1 sibling, 0 replies; 11+ messages in thread
From: Rob Pike @ 2019-09-19 22:44 UTC (permalink / raw)
  To: Norman Wilson; +Cc: The Eunuchs Hysterical Society

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This was my fault, and it happened because I confronted DMR about the -u
flag for cat. He said it was there because it seemed important that cat be
writable in stdio, which was new at the time. I agreed but said the point
had been made and avoiding unnecessary flags was a higher goal. So cat was
simplified to do what it said, no more and no less, with read and write and
no nonsense.

-rob




On Fri, Sep 20, 2019 at 4:51 AM Norman Wilson <norman@oclsc.org> wrote:

> KatolaZ:
> > We can discuss whether the split was necessary or "right" in the first
> > instance, as we could discuss whether it was good or not for cat(1) to
> > leave Murray Hill in 1979 with no options and come back from Berkley
> > with a source code doubled in size and 9 options in 1982.
>
> We needn't discuss that (though of course there are opinions and
> mine are the correct ones), but in the interest of historic accuracy,
> I should point out by 1979 (V7) cat had developed a single option -u
> to turn off stdio buffering.
>
> Sometime before 1984 or so, that option was removed, and cat was
> simplified to just
>         while ((n = read(fd, buf, sizeof(buf))) > 0)
>                 write(1, buf, n)
> (error checking elided for clarity)
> which worked just fine for the rest of the life of the Research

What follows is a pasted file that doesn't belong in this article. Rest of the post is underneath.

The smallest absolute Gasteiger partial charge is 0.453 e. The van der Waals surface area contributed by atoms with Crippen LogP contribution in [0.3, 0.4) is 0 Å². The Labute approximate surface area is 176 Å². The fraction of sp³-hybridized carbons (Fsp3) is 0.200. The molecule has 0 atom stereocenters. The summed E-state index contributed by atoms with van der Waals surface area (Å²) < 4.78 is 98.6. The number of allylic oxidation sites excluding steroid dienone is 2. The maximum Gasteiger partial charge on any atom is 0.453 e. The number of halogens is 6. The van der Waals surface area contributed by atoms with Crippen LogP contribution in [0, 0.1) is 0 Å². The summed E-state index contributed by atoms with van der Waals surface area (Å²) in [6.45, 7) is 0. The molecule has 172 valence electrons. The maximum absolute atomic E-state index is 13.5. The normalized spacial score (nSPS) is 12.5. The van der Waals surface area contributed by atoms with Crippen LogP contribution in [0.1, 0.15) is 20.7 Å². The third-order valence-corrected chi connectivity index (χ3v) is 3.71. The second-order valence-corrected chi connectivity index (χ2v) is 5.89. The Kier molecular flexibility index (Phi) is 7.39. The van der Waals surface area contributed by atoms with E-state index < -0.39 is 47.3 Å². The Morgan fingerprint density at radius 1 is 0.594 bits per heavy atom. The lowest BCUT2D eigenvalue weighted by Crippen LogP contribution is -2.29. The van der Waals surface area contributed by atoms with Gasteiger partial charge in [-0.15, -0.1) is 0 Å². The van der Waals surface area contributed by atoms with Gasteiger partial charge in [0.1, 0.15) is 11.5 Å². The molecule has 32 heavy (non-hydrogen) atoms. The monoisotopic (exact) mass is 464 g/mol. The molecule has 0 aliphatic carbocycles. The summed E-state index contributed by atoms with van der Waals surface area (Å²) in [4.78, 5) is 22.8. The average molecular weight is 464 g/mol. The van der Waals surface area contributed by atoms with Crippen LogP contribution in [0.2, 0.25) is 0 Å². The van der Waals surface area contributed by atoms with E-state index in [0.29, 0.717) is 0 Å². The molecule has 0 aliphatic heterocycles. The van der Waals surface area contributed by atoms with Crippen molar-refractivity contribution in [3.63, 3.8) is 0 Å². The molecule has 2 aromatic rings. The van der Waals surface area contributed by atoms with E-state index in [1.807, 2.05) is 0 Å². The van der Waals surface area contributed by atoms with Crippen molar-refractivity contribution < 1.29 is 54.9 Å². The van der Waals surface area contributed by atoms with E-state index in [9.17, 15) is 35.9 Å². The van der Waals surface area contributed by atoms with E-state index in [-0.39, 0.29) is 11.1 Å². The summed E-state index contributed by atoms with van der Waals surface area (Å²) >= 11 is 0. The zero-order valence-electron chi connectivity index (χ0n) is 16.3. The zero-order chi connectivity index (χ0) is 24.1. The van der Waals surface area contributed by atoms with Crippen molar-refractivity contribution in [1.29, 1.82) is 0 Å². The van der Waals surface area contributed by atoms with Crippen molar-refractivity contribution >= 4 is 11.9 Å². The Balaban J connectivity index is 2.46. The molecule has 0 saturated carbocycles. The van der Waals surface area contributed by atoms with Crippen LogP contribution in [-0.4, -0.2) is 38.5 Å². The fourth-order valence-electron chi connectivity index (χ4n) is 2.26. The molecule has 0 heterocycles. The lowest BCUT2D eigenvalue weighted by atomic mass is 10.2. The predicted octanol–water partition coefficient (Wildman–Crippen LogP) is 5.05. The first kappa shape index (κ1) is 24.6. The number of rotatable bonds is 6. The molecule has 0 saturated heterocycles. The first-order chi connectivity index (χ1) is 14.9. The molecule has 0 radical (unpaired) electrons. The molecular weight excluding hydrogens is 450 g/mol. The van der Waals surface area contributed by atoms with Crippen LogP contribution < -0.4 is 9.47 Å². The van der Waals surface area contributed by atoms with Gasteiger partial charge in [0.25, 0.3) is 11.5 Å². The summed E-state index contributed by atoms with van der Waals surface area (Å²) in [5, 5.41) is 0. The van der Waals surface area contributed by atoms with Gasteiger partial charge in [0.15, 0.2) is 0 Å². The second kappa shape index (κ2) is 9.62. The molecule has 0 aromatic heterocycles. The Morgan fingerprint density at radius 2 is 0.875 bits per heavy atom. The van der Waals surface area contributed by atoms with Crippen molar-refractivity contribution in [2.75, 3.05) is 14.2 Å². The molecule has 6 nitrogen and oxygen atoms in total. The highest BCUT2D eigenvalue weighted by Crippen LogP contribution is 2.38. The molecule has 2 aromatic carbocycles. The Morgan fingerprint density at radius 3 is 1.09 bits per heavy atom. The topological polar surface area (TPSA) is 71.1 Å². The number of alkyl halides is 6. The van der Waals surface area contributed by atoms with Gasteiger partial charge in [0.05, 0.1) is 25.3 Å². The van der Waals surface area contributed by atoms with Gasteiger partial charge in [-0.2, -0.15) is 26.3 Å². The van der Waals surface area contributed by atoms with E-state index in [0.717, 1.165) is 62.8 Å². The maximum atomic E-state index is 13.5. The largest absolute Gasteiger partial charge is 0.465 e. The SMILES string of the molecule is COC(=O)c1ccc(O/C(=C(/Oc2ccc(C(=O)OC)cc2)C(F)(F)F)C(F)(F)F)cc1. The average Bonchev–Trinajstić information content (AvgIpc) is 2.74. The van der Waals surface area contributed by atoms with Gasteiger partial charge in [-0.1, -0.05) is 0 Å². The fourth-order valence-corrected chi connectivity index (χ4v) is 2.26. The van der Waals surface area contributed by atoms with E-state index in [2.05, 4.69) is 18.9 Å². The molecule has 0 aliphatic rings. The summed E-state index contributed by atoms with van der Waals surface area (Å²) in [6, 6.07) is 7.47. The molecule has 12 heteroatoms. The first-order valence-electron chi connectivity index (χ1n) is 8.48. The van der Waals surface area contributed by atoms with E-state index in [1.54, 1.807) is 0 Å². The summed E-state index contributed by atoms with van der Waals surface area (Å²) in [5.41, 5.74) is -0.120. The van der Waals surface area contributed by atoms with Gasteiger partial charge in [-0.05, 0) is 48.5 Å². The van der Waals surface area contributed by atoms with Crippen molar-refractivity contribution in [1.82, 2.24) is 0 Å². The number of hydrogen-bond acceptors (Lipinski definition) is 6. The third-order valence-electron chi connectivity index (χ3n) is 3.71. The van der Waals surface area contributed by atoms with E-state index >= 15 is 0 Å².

> system.
>
> So it's true that BSD added needless (in my humble but correct
> opinion) options, but not that it had none before they touched it.
> Unless all those other programs were stuffed into cat in an earlier
> Berkeley system, but I don't think they were.
>
> Norman Wilson
> Toronto ON
> (Three cats, no options)
>

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^ permalink raw reply	[flat|nested] 11+ messages in thread

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Thread overview: 11+ messages (download: mbox.gz / follow: Atom feed)
-- links below jump to the message on this page --
2019-09-16 14:51 [TUHS] earliest Unix roff Larry McVoy
2019-09-16 14:57 ` Clem Cole
2019-09-16 15:14   ` Richard Salz
2019-09-16 16:10     ` Larry McVoy
2019-09-16 16:16       ` Jon Steinhart
2019-09-16 16:26         ` Larry McVoy
2019-09-16 16:31           ` Richard Salz
2019-09-16 16:45             ` Larry McVoy
2019-09-16 17:19               ` KatolaZ
2019-09-16 17:37                 ` Jon Steinhart
2019-09-16 18:09                   ` [TUHS] [OT] " KatolaZ
2019-09-16 18:19                     ` Jon Steinhart
2019-09-19 18:50 Norman Wilson
2019-09-19 19:00 ` Nemo Nusquam
2019-09-19 20:18   ` Larry McVoy
2019-09-19 20:33     ` Arthur Krewat
2019-09-19 20:39       ` Jon Steinhart
2019-09-19 21:46       ` Steve Nickolas
2019-09-19 21:51         ` Larry McVoy
2019-09-19 22:44 ` Rob Pike
2019-09-19 21:19 Norman Wilson